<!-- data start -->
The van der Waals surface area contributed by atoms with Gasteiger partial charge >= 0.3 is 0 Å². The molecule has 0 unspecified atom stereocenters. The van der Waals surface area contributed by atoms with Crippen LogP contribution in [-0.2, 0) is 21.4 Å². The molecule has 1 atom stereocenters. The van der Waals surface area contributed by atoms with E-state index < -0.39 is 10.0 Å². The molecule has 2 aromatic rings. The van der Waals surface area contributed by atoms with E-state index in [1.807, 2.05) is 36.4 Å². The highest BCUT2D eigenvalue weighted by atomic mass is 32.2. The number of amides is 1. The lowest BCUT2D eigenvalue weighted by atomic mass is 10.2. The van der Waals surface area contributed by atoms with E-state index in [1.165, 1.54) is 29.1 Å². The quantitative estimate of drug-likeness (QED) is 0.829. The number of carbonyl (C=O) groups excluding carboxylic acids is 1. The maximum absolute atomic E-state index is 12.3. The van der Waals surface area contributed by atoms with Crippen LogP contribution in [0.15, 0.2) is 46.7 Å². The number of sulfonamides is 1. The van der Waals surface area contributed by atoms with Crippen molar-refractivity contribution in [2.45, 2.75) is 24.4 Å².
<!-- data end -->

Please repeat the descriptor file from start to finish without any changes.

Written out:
The van der Waals surface area contributed by atoms with Gasteiger partial charge >= 0.3 is 0 Å². The molecule has 0 unspecified atom stereocenters. The van der Waals surface area contributed by atoms with Crippen LogP contribution in [-0.2, 0) is 21.4 Å². The molecule has 1 atom stereocenters. The van der Waals surface area contributed by atoms with E-state index < -0.39 is 10.0 Å². The molecule has 2 aromatic rings. The van der Waals surface area contributed by atoms with E-state index in [1.807, 2.05) is 36.4 Å². The highest BCUT2D eigenvalue weighted by atomic mass is 32.2. The number of amides is 1. The lowest BCUT2D eigenvalue weighted by atomic mass is 10.2. The van der Waals surface area contributed by atoms with E-state index in [1.165, 1.54) is 29.1 Å². The quantitative estimate of drug-likeness (QED) is 0.829. The number of carbonyl (C=O) groups excluding carboxylic acids is 1. The maximum absolute atomic E-state index is 12.3. The van der Waals surface area contributed by atoms with Crippen LogP contribution in [0.15, 0.2) is 46.7 Å². The number of sulfonamides is 1. The van der Waals surface area contributed by atoms with Crippen molar-refractivity contribution in [2.45, 2.75) is 24.4 Å².